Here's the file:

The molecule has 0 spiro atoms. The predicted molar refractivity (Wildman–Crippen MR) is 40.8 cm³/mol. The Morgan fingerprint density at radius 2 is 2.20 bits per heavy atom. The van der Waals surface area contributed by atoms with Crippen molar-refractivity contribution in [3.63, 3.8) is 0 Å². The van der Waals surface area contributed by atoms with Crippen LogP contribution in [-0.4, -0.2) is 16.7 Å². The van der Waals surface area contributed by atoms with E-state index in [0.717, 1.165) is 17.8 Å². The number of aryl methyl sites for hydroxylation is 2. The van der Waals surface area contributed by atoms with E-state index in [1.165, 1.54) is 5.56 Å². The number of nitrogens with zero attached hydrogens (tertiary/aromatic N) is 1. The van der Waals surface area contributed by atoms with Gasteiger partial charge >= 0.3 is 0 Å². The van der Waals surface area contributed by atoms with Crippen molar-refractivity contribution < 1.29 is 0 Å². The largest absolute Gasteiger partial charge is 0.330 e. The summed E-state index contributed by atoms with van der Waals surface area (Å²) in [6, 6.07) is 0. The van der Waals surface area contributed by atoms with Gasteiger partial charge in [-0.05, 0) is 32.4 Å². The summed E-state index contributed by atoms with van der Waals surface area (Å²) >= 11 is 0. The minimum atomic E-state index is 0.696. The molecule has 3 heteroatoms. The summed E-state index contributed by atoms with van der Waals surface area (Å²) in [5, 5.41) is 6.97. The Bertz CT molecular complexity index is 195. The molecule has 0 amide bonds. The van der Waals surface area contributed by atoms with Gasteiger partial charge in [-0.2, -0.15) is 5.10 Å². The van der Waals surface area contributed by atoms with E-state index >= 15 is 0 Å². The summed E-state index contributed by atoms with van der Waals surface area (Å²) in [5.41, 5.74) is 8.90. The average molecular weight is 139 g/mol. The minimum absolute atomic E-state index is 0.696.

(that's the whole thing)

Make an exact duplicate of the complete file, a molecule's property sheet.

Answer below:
The molecule has 0 spiro atoms. The predicted molar refractivity (Wildman–Crippen MR) is 40.8 cm³/mol. The Morgan fingerprint density at radius 2 is 2.20 bits per heavy atom. The van der Waals surface area contributed by atoms with Crippen molar-refractivity contribution in [3.63, 3.8) is 0 Å². The van der Waals surface area contributed by atoms with Crippen LogP contribution in [-0.4, -0.2) is 16.7 Å². The van der Waals surface area contributed by atoms with E-state index in [0.717, 1.165) is 17.8 Å². The number of aryl methyl sites for hydroxylation is 2. The van der Waals surface area contributed by atoms with E-state index in [1.165, 1.54) is 5.56 Å². The number of nitrogens with zero attached hydrogens (tertiary/aromatic N) is 1. The van der Waals surface area contributed by atoms with Gasteiger partial charge >= 0.3 is 0 Å². The van der Waals surface area contributed by atoms with Crippen molar-refractivity contribution < 1.29 is 0 Å². The largest absolute Gasteiger partial charge is 0.330 e. The summed E-state index contributed by atoms with van der Waals surface area (Å²) in [6, 6.07) is 0. The van der Waals surface area contributed by atoms with Gasteiger partial charge in [-0.05, 0) is 32.4 Å². The summed E-state index contributed by atoms with van der Waals surface area (Å²) >= 11 is 0. The minimum atomic E-state index is 0.696. The molecule has 3 heteroatoms. The summed E-state index contributed by atoms with van der Waals surface area (Å²) in [5, 5.41) is 6.97. The Bertz CT molecular complexity index is 195. The molecule has 0 amide bonds. The van der Waals surface area contributed by atoms with Gasteiger partial charge in [-0.2, -0.15) is 5.10 Å². The van der Waals surface area contributed by atoms with E-state index >= 15 is 0 Å². The summed E-state index contributed by atoms with van der Waals surface area (Å²) in [5.41, 5.74) is 8.90. The average molecular weight is 139 g/mol. The minimum absolute atomic E-state index is 0.696.